Geometry is an essential part of the description of almost any object, phenomenon, or process in the physical world. It is thus not surprising that much of the data being gathered has a geometric character, either directly or indirectly. Examples of geometric data sets include images, videos, digital elevation models, 3-D urban scans, density maps from 3-D medical imaging, and so on. Furthermore, a wide array of techniques is being developed and deployed that map high-dimensional and ostensibly non-geometric phenomena, such as the behavior of users in a social network or a corpus of text documents, to geometric spaces using feature sets, revealing underlying geometric structures in data. Research in geometric computing at Duke focuses on modeling, analyzing, querying, and visualizing such geometric data sets, ranging from foundational questions such as geometric shape matching and proximity problems to applications of geometric algorithms in various areas including GIS, databases, data mining, molecular biology, and robotics.

Pankaj K. Agarwal
Pankaj K. Agarwal
Chair, Professor

Bruce Donald
Bruce Donald
Professor

Sayan Mukherjee
Sayan Mukherjee
Professor

Graph algorithms

Graphs are ubiquitous in nature and provide a common abstraction for real world networks in disparate domains such as communication, transportation, epidemiology, sociology, and even biology. Research in graph algorithms at Duke ranges from investigating foundational questions in graph connectivity such as maximum flows and minimum cuts to the application of graph algorithms to address real world problems in social, information, and communication networks.

Bruce Donald
Bruce Donald
Professor

Bruce Maggs
Bruce Maggs
Professor

Debmalya Panigrahi
Debmalya Panigrahi
Associate Professor

Rebecca Carter Steorts
Rebecca Carter Steorts
Assistant Professor

Machine learning

Machine learning algorithms allow computers to automatically learn from data to perform complicated tasks in vision, natural language processing and many other fields. Research at Duke addresses both theoretical and practical aspects of machine learning. In particular, researchers at Duke have made significant contributions in learning interpretable models, non-convex optimization and theoretical understanding of neural networks.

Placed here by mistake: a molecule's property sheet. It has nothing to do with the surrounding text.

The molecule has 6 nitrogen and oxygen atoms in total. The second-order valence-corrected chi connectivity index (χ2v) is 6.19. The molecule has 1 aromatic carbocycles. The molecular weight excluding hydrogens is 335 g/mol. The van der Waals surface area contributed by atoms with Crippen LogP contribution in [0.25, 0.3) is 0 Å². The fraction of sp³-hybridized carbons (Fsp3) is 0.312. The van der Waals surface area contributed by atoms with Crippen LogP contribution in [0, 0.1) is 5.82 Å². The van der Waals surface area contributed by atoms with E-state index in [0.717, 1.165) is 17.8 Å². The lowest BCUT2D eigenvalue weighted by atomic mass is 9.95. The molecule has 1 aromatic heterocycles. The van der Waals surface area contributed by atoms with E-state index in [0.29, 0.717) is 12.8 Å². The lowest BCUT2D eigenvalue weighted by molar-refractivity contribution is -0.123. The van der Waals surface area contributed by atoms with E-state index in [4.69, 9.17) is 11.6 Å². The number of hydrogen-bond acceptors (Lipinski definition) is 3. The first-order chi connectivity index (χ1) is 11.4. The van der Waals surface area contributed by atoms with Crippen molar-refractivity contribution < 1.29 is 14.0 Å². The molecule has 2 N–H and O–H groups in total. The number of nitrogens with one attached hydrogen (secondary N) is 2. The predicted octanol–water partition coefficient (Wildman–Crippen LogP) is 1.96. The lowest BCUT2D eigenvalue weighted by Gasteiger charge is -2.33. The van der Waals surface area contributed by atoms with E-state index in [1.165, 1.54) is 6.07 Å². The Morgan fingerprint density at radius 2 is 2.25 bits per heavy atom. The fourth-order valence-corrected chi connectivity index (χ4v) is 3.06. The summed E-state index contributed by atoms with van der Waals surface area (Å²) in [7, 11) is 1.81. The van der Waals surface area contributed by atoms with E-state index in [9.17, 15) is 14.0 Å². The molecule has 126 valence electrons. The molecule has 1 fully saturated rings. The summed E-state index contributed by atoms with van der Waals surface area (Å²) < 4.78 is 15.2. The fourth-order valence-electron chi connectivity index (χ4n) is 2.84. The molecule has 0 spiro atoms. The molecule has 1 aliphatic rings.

Alberto Bartesaghi
Alberto Bartesaghi
Associate Professor

Robert Calderbank
Robert Calderbank
Professor

David Carlson
David Carlson
Assistant Professor

Vincent Conitzer
Vincent Conitzer
Professor

Sina Farsiu
Sina Farsiu
Associate Professor

Rong Ge
Rong Ge
Assistant Professor

Sayan Mukherjee
Sayan Mukherjee
Professor

Debmalya Panigrahi
Debmalya Panigrahi
Associate Professor

Ron Parr
Ron Parr
Professor

Cynthia Rudin
Cynthia Rudin
Professor

Rebecca Carter Steorts
Rebecca Carter Steorts
Assistant Professor

Vahid Tarokh
Vahid Tarokh
Professor

Numerical analysis

Numerical analysis is fundamental to data science and data analysis. It is the study of methods and algorithms that render numerical solutions, using computing machines, to mathematical problems. Numerical methods have been ubiquitously used in engineering, physical sciences, and seen emerging applications in life sciences, social sciences, finance and business, and personalized precision medicine. At Duke, researchers have made novel contributions to the theory of numerical analysis, and also to algorithm design and application to compressive sensing, image reconstruction, deformation/motion vector field inversion, graph and network analysis, etc.

Xiaobai Sun
Xiaobai Sun
Professor